Food Police

I imagine that everyone who teaches people about healthful eating has at least one problem in common.

Their families.

My husband had a heart attack last September.  He had that heart attack after we were already eating a reasonably healthful diet. (We mostly eat according to the Dietary Approach to Stop Hypertension diet). We were watching the levels of saturated fats, calories, sodium, and fiber in all the foods we were eating.  We were both losing weight, and his last blood tests were significantly better.

The week after his heart attack, I started teaching a (previously-scheduled) weight loss and healthful eating class. Now our sessions are almost over. As the class began to draw to a close, one of the ladies said to me “I wish I could take you home so you could guide and coach me.”

My husband has me at home. What does he call me?

I’ll give you a hint. It’s not “coach.”

He calls me “The Food Police.”

I went with him to his cardiac rehab class when they talked about diet. The instructor did a great job. He said things that I know I have also told my classes… almost exactly word for word. But, it’s easier to hear this information from someone else, not your wife.

Eating, be it healthful or not so healthful, is such a personal thing. As we all know, it’s hard to change an eating habit, even when you’re super motivated. I can’t make my husband change his habits.

It’s hard not to be the food police. I have a sign in my office that quotes, “A crust eaten in peace is better than a banquet partaken in anxiety.” I’m trying to remember that and not police my husband’s meals at home. He says it’s hard to enjoy a meal with someone watching so closely.

But what can I do?

I’m trying to be a good role model. I’m trying to have good food in the refrigerator. I’m trying to modify recipes to make them even more healthful. I’m trying to take healthful foods when we go to parties or events. I’m trying not to suggest restaurants that would require us to make difficult decisions. I’m trying not to eat things in front of him that would be tempting.

Most of all… I’m trying to keep my mouth shut when I see him eat something that I don’t think he should eat.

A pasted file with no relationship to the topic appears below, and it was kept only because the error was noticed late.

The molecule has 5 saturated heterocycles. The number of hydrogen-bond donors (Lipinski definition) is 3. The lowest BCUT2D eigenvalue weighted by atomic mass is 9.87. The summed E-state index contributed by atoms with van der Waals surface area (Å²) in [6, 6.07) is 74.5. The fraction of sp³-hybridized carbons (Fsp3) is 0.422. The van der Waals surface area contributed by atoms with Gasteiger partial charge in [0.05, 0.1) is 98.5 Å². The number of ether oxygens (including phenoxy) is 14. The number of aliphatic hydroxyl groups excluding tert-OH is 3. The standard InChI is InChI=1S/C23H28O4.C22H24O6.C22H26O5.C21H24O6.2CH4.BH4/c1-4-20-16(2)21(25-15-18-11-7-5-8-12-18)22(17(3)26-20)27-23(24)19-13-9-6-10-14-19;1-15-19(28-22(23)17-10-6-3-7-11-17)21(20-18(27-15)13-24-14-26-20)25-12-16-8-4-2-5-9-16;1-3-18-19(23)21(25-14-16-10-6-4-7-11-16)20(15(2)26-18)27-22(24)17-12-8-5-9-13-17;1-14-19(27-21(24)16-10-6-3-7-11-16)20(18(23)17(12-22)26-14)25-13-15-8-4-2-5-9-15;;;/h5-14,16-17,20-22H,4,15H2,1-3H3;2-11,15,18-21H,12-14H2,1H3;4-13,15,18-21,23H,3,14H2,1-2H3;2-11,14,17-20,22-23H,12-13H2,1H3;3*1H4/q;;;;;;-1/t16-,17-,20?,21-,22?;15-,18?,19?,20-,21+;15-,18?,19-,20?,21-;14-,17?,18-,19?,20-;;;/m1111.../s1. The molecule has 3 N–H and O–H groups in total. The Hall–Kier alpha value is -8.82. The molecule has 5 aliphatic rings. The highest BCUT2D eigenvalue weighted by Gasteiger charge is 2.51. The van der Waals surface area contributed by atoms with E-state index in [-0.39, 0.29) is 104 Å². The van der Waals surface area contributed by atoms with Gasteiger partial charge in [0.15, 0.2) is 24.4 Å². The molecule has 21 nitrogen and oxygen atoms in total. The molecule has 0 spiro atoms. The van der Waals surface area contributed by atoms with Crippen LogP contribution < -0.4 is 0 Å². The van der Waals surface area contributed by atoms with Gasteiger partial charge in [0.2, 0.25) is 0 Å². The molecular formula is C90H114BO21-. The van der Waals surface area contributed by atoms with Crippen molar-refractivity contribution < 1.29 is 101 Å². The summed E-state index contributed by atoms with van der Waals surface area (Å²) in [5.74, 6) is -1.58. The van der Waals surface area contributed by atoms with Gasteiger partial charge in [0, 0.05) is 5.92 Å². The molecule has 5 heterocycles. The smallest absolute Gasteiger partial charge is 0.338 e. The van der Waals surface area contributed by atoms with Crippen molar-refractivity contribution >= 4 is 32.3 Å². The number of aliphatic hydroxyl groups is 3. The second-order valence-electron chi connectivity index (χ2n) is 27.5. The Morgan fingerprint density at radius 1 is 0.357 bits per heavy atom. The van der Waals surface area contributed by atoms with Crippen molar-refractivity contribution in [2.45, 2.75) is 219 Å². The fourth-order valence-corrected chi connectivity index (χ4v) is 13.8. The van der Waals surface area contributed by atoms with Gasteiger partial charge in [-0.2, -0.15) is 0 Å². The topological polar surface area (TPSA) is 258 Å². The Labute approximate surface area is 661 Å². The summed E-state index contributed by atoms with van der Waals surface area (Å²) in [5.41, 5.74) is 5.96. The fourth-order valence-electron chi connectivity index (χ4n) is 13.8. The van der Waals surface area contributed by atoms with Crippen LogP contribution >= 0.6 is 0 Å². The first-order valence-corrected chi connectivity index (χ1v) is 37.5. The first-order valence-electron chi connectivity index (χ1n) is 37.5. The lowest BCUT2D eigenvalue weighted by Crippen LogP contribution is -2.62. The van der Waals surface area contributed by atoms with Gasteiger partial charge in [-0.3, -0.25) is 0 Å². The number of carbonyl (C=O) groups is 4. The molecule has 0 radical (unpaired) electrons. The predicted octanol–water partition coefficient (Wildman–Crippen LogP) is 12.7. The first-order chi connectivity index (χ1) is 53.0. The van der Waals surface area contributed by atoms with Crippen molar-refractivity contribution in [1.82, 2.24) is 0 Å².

It’s not fun being the “food police”

By Cheryle Jones Syracuse, MS
Professor Emeritus, The Ohio State University

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Suddenly It’s Real

It’s different when it happens to you.

I’ve been teaching fitness and wellness topics for many years. I’ve taught heart-healthy cooking, strong bone nutrition, dining with diabetes, and lots of general healthful eating strategies. I’ve seen people get frustrated as they try to understand conflicting dietary recommendations. I’ve seen people struggle to make major lifestyle changes as a result of a medical diagnosis. Nothing seems to make people more serious about a dietary change than a sudden health event. But nothing you can teach makes this more real than when it’s your family.

Last September, when I was on my way home from a conference, I got a phone call. My husband had had a heart attack.

He survived.

We were lucky. Statistics show that 1 in 4 deaths in the United States are a result of heart disease. After four nights in the hospital, three ambulance rides, two stents, and one drug reaction, my husband was finally released from the hospital. Ultimately, we were sent home with little fanfare. There were some packets and informational materials, but that was it. We were on our own.

Included in the pile of computer printout packets were four pages titled “Cardiac Diet.” Now, I have been teaching this topic for years, so I didn’t feel like I was completely unknowledgeable. But I was sure that there was more to this. Maybe there was something I missed in all the classes I’ve taken.  After all, this wasn’t just “reducing risk factors” and other classroom subjects. This was the real thing. My husband had had a heart attack.

I was hoping that a registered dietitian could tell me more. I wanted specifics. I wanted calories, grams, and milligrams. I wanted more than a list of foods that were “allowed” and other foods to “avoid.” You can’t eat like that, I thought. So, I asked if we could talk with a dietitian.

Unfortunately, because we live in a small rural community, there was no dietitian on staff for that.

Suddenly, I’m looking at this from the inside out. I’m not blaming the hospital, the doctors, or the nurses; they have enough on their plate already. But, I don’t think I’m an exception to the rule. I think that there are lots of folks out there who want more than a piece of paper and they want a step by step lesson for what to do. If you think about what you teach in this manner you can make more effective materials.

Thank goodness for those of you who do have the time to teach cooking, do consultations, and offer classes on cardiac rehabilitation diets. Please keep up the good work. I’m joining the charge. In fact, I’m currently looking for a grant so that I can teach some heart-healthy cooking classes in my community.

So now it’s real. My husband and I are learning a lot about heart disease, and I’m looking at it from an entirely different perspective. Here are some very helpful cooking handouts that can help folks make healthier foods. And here is a free handout for an overview of a heart healthy diet: EatRightHeart

More tips to come!

By Cheryle Jones Syracuse, MS
Professor Emeritus, The Ohio State University

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